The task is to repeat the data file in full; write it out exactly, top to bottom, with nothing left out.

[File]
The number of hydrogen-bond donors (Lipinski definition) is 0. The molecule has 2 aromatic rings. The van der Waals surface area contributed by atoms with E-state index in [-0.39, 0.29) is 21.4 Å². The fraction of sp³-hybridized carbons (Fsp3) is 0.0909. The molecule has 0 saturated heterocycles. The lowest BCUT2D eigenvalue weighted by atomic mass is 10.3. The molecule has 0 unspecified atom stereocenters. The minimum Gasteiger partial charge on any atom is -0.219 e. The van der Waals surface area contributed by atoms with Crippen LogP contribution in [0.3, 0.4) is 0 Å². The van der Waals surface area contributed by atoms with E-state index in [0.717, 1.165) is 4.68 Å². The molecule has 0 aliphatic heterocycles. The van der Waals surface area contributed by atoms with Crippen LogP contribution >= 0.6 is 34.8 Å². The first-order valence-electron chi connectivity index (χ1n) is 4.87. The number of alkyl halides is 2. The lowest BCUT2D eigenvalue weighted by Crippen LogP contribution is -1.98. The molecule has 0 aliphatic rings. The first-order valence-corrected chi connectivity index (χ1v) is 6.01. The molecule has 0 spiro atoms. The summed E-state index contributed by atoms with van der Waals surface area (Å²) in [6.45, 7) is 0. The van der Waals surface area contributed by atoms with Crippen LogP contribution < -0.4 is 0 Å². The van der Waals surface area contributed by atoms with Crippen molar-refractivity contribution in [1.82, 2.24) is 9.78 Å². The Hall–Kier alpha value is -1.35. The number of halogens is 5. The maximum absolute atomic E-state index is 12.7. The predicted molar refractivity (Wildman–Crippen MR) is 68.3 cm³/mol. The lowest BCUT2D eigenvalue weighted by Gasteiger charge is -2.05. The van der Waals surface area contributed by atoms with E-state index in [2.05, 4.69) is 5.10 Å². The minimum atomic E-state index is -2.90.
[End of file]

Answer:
The number of hydrogen-bond donors (Lipinski definition) is 0. The molecule has 2 aromatic rings. The van der Waals surface area contributed by atoms with E-state index in [-0.39, 0.29) is 21.4 Å². The fraction of sp³-hybridized carbons (Fsp3) is 0.0909. The molecule has 0 saturated heterocycles. The lowest BCUT2D eigenvalue weighted by atomic mass is 10.3. The molecule has 0 unspecified atom stereocenters. The minimum Gasteiger partial charge on any atom is -0.219 e. The van der Waals surface area contributed by atoms with Crippen LogP contribution in [0.3, 0.4) is 0 Å². The van der Waals surface area contributed by atoms with E-state index in [0.717, 1.165) is 4.68 Å². The molecule has 0 aliphatic heterocycles. The van der Waals surface area contributed by atoms with Crippen LogP contribution >= 0.6 is 34.8 Å². The first-order valence-electron chi connectivity index (χ1n) is 4.87. The number of alkyl halides is 2. The lowest BCUT2D eigenvalue weighted by Crippen LogP contribution is -1.98. The molecule has 0 aliphatic rings. The first-order valence-corrected chi connectivity index (χ1v) is 6.01. The molecule has 0 spiro atoms. The summed E-state index contributed by atoms with van der Waals surface area (Å²) in [6.45, 7) is 0. The van der Waals surface area contributed by atoms with Crippen LogP contribution < -0.4 is 0 Å². The van der Waals surface area contributed by atoms with Crippen molar-refractivity contribution in [1.82, 2.24) is 9.78 Å². The Hall–Kier alpha value is -1.35. The number of halogens is 5. The maximum absolute atomic E-state index is 12.7. The predicted molar refractivity (Wildman–Crippen MR) is 68.3 cm³/mol. The lowest BCUT2D eigenvalue weighted by Gasteiger charge is -2.05. The van der Waals surface area contributed by atoms with E-state index in [2.05, 4.69) is 5.10 Å². The minimum atomic E-state index is -2.90.